2. Sectionalise the gap with the subsequent phases to your project’s completion at the finish-line. The first section should be your current ‘planning’ phase. Don’t use the entire gap.
  3. In the gap – estimate and number the days, months or years your current planning phase requires.
  4. Roughly do the same for the next phases. If you are unsure of any upcoming phases – leave it be.
  5. Start at your current week and work your way to the top.
  6. Remember that this phase or any upcoming phases are very likely to change as your progress. Don’t be alarmed if a phase oversteps into the next planned phase, or if you are required to revisit a phase you thought was completed. Quality is always better than a rushed approach.

This approach helps those projects which contain a vast variety of steps. An otherwise unplanned approach will leave you hastily alternating between tasks for the sake of completion. Laying your path in front of you for clarification will ensure a focused approach. Coupling reminder applications like Wunderlist with this master-plan keeps you accountable for deadlines in a timely manner. Resultantly, it will keep you as compliant as possible to your planned phases.

Don’t beat yourself down if things aren’t going to plan either. It’s common for deeply desired plans to take longer than estimated. As I said – the big dreams often aren’t confined to a specific deadline or timeframe. Be prepared to readjust, realign and swallow your pride to take more unplanned steps than initially desired.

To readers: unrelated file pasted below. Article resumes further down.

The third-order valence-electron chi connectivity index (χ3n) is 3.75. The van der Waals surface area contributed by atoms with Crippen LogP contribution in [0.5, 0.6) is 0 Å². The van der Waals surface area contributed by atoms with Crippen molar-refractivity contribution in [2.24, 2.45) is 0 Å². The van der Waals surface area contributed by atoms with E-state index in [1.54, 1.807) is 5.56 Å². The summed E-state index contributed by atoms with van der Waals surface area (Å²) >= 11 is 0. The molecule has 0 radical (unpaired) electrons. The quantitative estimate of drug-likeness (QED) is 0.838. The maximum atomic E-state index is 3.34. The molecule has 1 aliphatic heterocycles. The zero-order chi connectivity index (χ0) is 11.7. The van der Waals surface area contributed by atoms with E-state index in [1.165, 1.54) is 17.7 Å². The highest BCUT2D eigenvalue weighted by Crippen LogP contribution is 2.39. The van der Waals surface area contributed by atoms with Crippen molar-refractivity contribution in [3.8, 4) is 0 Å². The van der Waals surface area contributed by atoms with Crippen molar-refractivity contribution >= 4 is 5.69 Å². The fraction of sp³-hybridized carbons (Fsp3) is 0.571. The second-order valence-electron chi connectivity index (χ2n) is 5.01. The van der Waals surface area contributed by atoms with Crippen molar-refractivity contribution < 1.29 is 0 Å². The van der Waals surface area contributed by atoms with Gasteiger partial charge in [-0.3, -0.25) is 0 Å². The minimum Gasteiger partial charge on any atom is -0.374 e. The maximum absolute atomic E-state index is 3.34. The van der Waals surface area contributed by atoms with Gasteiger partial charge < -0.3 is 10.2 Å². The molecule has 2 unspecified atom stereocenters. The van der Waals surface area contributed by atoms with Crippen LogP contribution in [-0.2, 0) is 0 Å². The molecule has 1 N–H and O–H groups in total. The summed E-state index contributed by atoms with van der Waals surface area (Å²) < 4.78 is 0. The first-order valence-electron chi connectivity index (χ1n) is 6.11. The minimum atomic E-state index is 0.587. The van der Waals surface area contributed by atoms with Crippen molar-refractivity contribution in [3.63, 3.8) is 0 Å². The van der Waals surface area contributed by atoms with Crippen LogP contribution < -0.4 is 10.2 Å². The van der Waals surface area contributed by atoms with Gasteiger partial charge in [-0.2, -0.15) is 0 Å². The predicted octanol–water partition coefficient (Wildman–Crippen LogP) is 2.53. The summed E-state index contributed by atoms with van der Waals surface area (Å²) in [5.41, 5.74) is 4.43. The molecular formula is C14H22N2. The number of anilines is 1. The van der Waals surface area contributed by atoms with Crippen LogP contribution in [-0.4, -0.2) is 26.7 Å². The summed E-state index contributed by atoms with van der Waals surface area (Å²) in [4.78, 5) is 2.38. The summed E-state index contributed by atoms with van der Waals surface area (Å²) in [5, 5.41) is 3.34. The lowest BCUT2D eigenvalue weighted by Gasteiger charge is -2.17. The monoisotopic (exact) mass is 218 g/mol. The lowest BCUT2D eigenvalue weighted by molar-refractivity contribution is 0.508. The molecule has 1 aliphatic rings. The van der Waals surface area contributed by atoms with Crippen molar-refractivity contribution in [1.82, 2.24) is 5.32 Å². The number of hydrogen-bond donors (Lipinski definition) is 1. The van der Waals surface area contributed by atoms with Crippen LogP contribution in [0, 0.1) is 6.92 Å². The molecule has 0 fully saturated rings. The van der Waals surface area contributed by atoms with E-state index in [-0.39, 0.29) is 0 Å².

3. No Ideas Wasted: Every Thought Counts.

Good or bad ideas – every thought counts.

Unfortunately, as we’re not in the generation that allows telepathic-to-digital recording, the best method to save those randomly appearing ideas is simple. Notetaking. Applications such as Evernote, allow for instantaneous recording of those spur-of-the-moment ideas that spring up unexpectedly. I often find myself spontaneously notetaking, and sometimes don’t revisit that specific note for years. You never know when an idea that seems weak at first will come into play.

Not all ideas require urgent action, and not every idea is your best. It’s nonetheless those random thoughts and ideas which should stay with you for a later date. There have been instances when I’m going through my Evernote vault, and rediscover a business idea from years ago that is directly applicable to current circumstances.

Remember; your passion derives from your subconscious, gut feeling. Don’t let any thought process slip into the empty pit of the forgotten.

4. Doing & Dreaming: Strike The Right Balance.

Both are just as important as each other. While dreaming helps maintain that high-level of motivation – doing something about it is inevitable.

It’s a self-feeding cycle which constantly demands a balance to get your ambitions moving forward towards fulfilment. You may find that some days, weeks or even months are comprised of purely day-dreaming. That’s fine. Don’t force yourself to stop picturing your vision coming to life. These are all motivation-fuelling thoughts that will ultimately help clarify the perfect picture of your final destination. Often these are also great phases for spewing out your cleverest ideas.

Dreaming about your goal is best thought of as an unlimited supply of free fuel for motivation. Your growing desire will eventually lead you to automatically take the next step towards these envisioned plans yourself.

 

Jay Bedi is an Actor, Screenwriter & Founder of creative film agency, Nylero Entertainment and Content Marketing Strategist at Indago Digital. Jay’s currently pursuing commercialising Australia’s film industry through his own, aspired film productions.

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This is an article contributed to Young Upstarts and published or republished here with permission. All rights of this work belong to the authors named in the article above.